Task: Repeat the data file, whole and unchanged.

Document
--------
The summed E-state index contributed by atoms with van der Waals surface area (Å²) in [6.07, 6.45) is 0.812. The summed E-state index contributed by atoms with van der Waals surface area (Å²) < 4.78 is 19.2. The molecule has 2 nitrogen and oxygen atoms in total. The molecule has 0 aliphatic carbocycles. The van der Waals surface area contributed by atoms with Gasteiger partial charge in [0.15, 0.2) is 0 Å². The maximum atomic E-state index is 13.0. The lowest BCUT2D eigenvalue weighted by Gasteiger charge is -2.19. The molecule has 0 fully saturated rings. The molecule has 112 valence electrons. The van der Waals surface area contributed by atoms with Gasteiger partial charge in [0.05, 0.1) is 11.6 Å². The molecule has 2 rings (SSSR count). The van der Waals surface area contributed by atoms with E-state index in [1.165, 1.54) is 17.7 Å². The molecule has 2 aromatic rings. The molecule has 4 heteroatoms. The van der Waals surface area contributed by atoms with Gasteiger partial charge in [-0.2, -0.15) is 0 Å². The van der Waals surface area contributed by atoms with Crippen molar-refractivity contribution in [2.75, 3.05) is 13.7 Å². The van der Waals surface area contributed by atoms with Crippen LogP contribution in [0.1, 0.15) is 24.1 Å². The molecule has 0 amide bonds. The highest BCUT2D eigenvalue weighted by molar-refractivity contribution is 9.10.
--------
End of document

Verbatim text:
The summed E-state index contributed by atoms with van der Waals surface area (Å²) in [6.07, 6.45) is 0.812. The summed E-state index contributed by atoms with van der Waals surface area (Å²) < 4.78 is 19.2. The molecule has 2 nitrogen and oxygen atoms in total. The molecule has 0 aliphatic carbocycles. The van der Waals surface area contributed by atoms with Gasteiger partial charge in [0.15, 0.2) is 0 Å². The maximum atomic E-state index is 13.0. The lowest BCUT2D eigenvalue weighted by Gasteiger charge is -2.19. The molecule has 0 fully saturated rings. The molecule has 112 valence electrons. The van der Waals surface area contributed by atoms with Gasteiger partial charge in [0.05, 0.1) is 11.6 Å². The molecule has 2 rings (SSSR count). The van der Waals surface area contributed by atoms with E-state index in [1.165, 1.54) is 17.7 Å². The molecule has 2 aromatic rings. The molecule has 4 heteroatoms. The van der Waals surface area contributed by atoms with Gasteiger partial charge in [-0.2, -0.15) is 0 Å². The van der Waals surface area contributed by atoms with Crippen molar-refractivity contribution in [2.75, 3.05) is 13.7 Å². The van der Waals surface area contributed by atoms with Crippen LogP contribution in [0.1, 0.15) is 24.1 Å². The molecule has 0 amide bonds. The highest BCUT2D eigenvalue weighted by molar-refractivity contribution is 9.10.